John Roberts must be pleased with Ohio. Writing for a 5-4 majority last week, the chief justice of the Supreme Court advised that states stay away from the courts in seeking relief from extreme gerrymandering. He recommended legislative action or a petition-driven ballot initiative. Ohio made use of both routes, concluding last fall in voters endorsing a much-improved process for redrawing U.S. House districts.
What the court majority must know is that many states do not have the initiative option, and thus residents lack a tool for applying pressure to lawmakers. For now, Ohioans must wait for the next census to see new districts. The 2020 elections will be conducted once more with districts among the most grossly gerrymandered in the country, Republicans having engineered a practically permanent 12-4 advantage in the state’s U.S. House delegation.
Recall an Associated Press analysis earlier this year. It found that more fairly drawn districts in Ohio would have resulted in a 9-7 Republican edge for this session, the share more accurately reflecting the 52 percent of the vote Republican candidates received.
The court majority acknowledges that “excessive partisanship in districting leads to results that reasonably seem unjust.” It just doesn’t see a role for the courts in a solution. It worries about “an unprecedented expansion of judicial power,” judges making political calls, or somehow divining the appropriate outcome for each party.
Actually, the majority misses the point, something Justice Elena Kagan makes evident in her informed and sharp dissent.
The concept isn’t that judges would play a sweepingly decisive role. Rather, they would blow the whistle when gerrymandering goes too far. They would intervene in the worst instances, such as the North Carolina and Maryland maps before the high court, the former drawn by Republicans, the latter by Democrats, both examples of partisan excess putting democratic principles at risk.
How would the courts know when things are out of hand? Kagan explains they already have experience. They have struck down racial gerrymanders. Even more pertinent, as the justice points out, the lower courts in the cases at hand have established criteria to identify the worst gerrymandering.
Take North Carolina. Not only did the Republican majority set the goal of ensuring a favorable 10-3 split in the congressional delegation — no matter the moment. Republicans pushed as far as they possibly could. Kagan recounts how one expert produced 3,000 potential new maps. Each resulted in at least one more Democratic House member, and three-quarters produced three or four more.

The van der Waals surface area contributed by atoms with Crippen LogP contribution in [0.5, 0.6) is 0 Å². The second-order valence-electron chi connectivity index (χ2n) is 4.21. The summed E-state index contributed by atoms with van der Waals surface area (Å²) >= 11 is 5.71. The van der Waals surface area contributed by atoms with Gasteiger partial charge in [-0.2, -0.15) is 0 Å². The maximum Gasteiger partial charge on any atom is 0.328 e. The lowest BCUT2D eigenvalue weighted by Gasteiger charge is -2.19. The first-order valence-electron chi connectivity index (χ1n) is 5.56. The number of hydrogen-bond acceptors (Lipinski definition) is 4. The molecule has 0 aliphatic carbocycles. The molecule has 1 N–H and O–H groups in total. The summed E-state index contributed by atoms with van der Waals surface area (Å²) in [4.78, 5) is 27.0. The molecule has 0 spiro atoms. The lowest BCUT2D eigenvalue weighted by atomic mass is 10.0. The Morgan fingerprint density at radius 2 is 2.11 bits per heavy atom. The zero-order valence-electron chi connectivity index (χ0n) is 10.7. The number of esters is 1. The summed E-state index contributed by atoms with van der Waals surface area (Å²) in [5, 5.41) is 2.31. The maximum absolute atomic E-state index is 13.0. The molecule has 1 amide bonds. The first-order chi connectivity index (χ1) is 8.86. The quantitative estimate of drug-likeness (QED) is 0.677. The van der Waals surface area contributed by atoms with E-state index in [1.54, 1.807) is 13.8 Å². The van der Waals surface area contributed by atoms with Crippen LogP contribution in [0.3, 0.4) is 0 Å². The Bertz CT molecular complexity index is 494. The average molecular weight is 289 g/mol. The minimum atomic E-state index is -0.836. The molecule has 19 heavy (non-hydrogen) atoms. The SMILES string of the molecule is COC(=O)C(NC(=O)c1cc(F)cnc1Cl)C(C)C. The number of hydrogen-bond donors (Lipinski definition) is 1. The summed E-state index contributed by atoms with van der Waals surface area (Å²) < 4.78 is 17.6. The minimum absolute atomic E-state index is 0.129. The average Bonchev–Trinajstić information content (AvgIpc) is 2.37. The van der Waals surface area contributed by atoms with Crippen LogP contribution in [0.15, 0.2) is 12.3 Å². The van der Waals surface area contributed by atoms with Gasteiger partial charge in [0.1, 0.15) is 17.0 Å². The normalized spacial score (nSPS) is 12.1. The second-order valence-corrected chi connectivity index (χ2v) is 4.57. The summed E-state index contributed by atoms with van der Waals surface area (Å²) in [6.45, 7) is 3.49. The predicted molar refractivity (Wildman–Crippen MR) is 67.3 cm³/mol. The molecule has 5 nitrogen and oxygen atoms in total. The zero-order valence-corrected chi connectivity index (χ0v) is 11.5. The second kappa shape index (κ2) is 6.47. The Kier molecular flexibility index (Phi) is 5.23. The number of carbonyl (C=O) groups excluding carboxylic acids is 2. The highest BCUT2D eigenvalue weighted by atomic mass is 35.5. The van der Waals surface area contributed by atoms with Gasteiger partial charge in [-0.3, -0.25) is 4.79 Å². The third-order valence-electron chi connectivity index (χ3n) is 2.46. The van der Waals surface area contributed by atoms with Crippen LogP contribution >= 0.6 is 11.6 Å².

The gerrymandering effort persisted until it landed on the one map that produced the desired Republican advantage.
Kagan tells how Maryland Democrats could have conducted redistricting with minimal adjustments. Instead, they moved 360,000 residents out of a district, and 350,000 in, as part of locking down a 7-1 advantage in U.S. House seats.
Such extreme gerrymandering is possible because of advanced computing power, crunching precisely through vast amounts of voter information, allowing operatives to meet state criteria for redistricting while achieving their partisan objective. Kagan shows how federal judges, including those who ruled against the Ohio gerrymander, have turned the data against the partisan operatives, the number crunching providing a way to detect “when political actors have a specific and predominant intent to entrench themselves in power by manipulating district lines.”
So there is a role for the courts, and a measure for what is extreme. More, as Kagan emphasizes, the judiciary has good reason to intervene when required.
The justice asks: “Is this how American democracy is supposed to work?” Not if the thinking of the Founders matters, the core idea of the revolution holding that the people are sovereign. Kagan recalls James Madison writing that to retain an “intimate sympathy with the people,” U.S. House members must be “compelled to anticipate the moment” when their “exercise of [power] is to be reviewed.”
Yet Election Day suffers a hard blow when the results are predetermined, the ballots of many voters diluted to insignificance. The fallout from extreme gerrymandering builds from there, as it fans cynicism and polarization, eroding the value of compromise and the capacity to govern. And now a majority of the Supreme Court contends there’s nothing it can do to check those who seek, in Justice Kagan’s words, to “beat democracy."
Douglas is the Beacon Journal/Ohio.com editorial page editor. He can be reached at email@example.com.